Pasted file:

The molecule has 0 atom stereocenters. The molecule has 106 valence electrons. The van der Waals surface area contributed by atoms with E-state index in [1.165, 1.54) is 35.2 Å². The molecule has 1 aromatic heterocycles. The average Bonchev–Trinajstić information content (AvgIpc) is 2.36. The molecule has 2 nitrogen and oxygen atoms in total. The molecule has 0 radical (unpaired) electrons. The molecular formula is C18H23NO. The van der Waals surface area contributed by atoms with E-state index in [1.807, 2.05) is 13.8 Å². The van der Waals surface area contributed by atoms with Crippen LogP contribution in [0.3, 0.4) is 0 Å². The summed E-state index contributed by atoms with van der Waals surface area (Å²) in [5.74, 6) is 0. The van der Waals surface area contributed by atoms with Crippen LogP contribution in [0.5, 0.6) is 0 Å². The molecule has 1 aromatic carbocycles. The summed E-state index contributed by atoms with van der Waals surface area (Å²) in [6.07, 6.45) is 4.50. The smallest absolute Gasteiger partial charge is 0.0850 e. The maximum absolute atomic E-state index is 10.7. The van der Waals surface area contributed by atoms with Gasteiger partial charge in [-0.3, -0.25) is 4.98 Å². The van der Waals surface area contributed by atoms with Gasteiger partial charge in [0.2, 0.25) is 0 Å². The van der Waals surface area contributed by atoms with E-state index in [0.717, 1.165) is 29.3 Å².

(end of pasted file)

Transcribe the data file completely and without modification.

The molecule has 0 atom stereocenters. The molecule has 106 valence electrons. The van der Waals surface area contributed by atoms with E-state index in [1.165, 1.54) is 35.2 Å². The molecule has 1 aromatic heterocycles. The average Bonchev–Trinajstić information content (AvgIpc) is 2.36. The molecule has 2 nitrogen and oxygen atoms in total. The molecule has 0 radical (unpaired) electrons. The molecular formula is C18H23NO. The van der Waals surface area contributed by atoms with E-state index in [1.807, 2.05) is 13.8 Å². The van der Waals surface area contributed by atoms with Crippen LogP contribution in [0.3, 0.4) is 0 Å². The summed E-state index contributed by atoms with van der Waals surface area (Å²) in [5.74, 6) is 0. The van der Waals surface area contributed by atoms with Crippen LogP contribution in [0.5, 0.6) is 0 Å². The molecule has 1 aromatic carbocycles. The summed E-state index contributed by atoms with van der Waals surface area (Å²) in [6.07, 6.45) is 4.50. The smallest absolute Gasteiger partial charge is 0.0850 e. The maximum absolute atomic E-state index is 10.7. The van der Waals surface area contributed by atoms with Gasteiger partial charge in [-0.3, -0.25) is 4.98 Å². The van der Waals surface area contributed by atoms with Gasteiger partial charge in [0.2, 0.25) is 0 Å². The van der Waals surface area contributed by atoms with E-state index in [0.717, 1.165) is 29.3 Å².